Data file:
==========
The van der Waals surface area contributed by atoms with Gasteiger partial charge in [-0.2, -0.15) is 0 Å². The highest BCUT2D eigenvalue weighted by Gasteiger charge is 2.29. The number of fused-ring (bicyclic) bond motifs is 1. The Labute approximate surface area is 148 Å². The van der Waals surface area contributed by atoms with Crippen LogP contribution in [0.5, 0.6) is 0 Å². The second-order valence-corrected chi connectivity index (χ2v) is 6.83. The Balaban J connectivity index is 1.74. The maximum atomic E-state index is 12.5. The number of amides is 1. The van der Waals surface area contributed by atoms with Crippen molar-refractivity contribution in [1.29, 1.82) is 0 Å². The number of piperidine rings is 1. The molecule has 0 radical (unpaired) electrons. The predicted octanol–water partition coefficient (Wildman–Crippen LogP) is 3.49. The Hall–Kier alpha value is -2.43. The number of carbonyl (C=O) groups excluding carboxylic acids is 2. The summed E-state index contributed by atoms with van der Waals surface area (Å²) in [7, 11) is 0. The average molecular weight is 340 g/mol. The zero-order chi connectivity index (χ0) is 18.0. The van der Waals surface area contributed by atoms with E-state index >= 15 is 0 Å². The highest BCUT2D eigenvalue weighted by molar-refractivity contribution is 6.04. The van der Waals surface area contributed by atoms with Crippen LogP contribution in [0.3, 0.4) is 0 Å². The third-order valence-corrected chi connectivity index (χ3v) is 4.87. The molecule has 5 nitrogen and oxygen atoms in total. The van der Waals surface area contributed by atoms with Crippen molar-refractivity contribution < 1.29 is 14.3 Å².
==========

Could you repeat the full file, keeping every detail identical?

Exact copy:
The van der Waals surface area contributed by atoms with Gasteiger partial charge in [-0.2, -0.15) is 0 Å². The highest BCUT2D eigenvalue weighted by Gasteiger charge is 2.29. The number of fused-ring (bicyclic) bond motifs is 1. The Labute approximate surface area is 148 Å². The van der Waals surface area contributed by atoms with Crippen LogP contribution in [0.5, 0.6) is 0 Å². The second-order valence-corrected chi connectivity index (χ2v) is 6.83. The Balaban J connectivity index is 1.74. The maximum atomic E-state index is 12.5. The number of amides is 1. The van der Waals surface area contributed by atoms with Crippen molar-refractivity contribution in [1.29, 1.82) is 0 Å². The number of piperidine rings is 1. The molecule has 0 radical (unpaired) electrons. The predicted octanol–water partition coefficient (Wildman–Crippen LogP) is 3.49. The Hall–Kier alpha value is -2.43. The number of carbonyl (C=O) groups excluding carboxylic acids is 2. The summed E-state index contributed by atoms with van der Waals surface area (Å²) in [7, 11) is 0. The average molecular weight is 340 g/mol. The zero-order chi connectivity index (χ0) is 18.0. The van der Waals surface area contributed by atoms with E-state index >= 15 is 0 Å². The highest BCUT2D eigenvalue weighted by molar-refractivity contribution is 6.04. The van der Waals surface area contributed by atoms with Crippen LogP contribution in [0.3, 0.4) is 0 Å². The third-order valence-corrected chi connectivity index (χ3v) is 4.87. The molecule has 5 nitrogen and oxygen atoms in total. The van der Waals surface area contributed by atoms with Crippen molar-refractivity contribution < 1.29 is 14.3 Å².